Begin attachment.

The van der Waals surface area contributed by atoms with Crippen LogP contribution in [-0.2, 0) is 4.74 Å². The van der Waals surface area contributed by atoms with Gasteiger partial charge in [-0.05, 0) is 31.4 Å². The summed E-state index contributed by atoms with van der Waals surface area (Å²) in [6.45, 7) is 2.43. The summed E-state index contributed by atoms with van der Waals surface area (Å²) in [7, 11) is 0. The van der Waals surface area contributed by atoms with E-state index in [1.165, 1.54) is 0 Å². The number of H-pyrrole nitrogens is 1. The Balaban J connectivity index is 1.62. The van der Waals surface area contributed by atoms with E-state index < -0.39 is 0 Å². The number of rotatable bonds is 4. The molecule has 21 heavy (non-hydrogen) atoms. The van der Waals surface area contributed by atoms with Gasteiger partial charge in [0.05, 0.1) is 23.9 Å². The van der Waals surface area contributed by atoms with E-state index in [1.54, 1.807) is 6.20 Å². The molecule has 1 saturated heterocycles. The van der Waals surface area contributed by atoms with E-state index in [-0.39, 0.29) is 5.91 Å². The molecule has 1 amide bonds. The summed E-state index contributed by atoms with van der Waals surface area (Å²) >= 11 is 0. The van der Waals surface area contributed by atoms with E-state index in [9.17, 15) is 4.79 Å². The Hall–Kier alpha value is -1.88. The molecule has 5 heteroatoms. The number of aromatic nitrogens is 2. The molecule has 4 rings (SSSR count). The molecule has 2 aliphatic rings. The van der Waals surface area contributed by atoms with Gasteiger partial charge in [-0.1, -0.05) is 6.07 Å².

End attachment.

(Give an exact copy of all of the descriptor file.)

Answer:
The van der Waals surface area contributed by atoms with Crippen LogP contribution in [-0.2, 0) is 4.74 Å². The van der Waals surface area contributed by atoms with Gasteiger partial charge in [-0.05, 0) is 31.4 Å². The summed E-state index contributed by atoms with van der Waals surface area (Å²) in [6.45, 7) is 2.43. The summed E-state index contributed by atoms with van der Waals surface area (Å²) in [7, 11) is 0. The van der Waals surface area contributed by atoms with E-state index in [1.165, 1.54) is 0 Å². The number of H-pyrrole nitrogens is 1. The Balaban J connectivity index is 1.62. The van der Waals surface area contributed by atoms with E-state index < -0.39 is 0 Å². The number of rotatable bonds is 4. The molecule has 21 heavy (non-hydrogen) atoms. The van der Waals surface area contributed by atoms with Gasteiger partial charge in [0.05, 0.1) is 23.9 Å². The van der Waals surface area contributed by atoms with E-state index in [1.54, 1.807) is 6.20 Å². The molecule has 1 saturated heterocycles. The van der Waals surface area contributed by atoms with E-state index in [-0.39, 0.29) is 5.91 Å². The molecule has 1 amide bonds. The summed E-state index contributed by atoms with van der Waals surface area (Å²) >= 11 is 0. The van der Waals surface area contributed by atoms with E-state index in [9.17, 15) is 4.79 Å². The Hall–Kier alpha value is -1.88. The molecule has 5 heteroatoms. The number of aromatic nitrogens is 2. The molecule has 4 rings (SSSR count). The molecule has 2 aliphatic rings. The van der Waals surface area contributed by atoms with Gasteiger partial charge in [-0.1, -0.05) is 6.07 Å².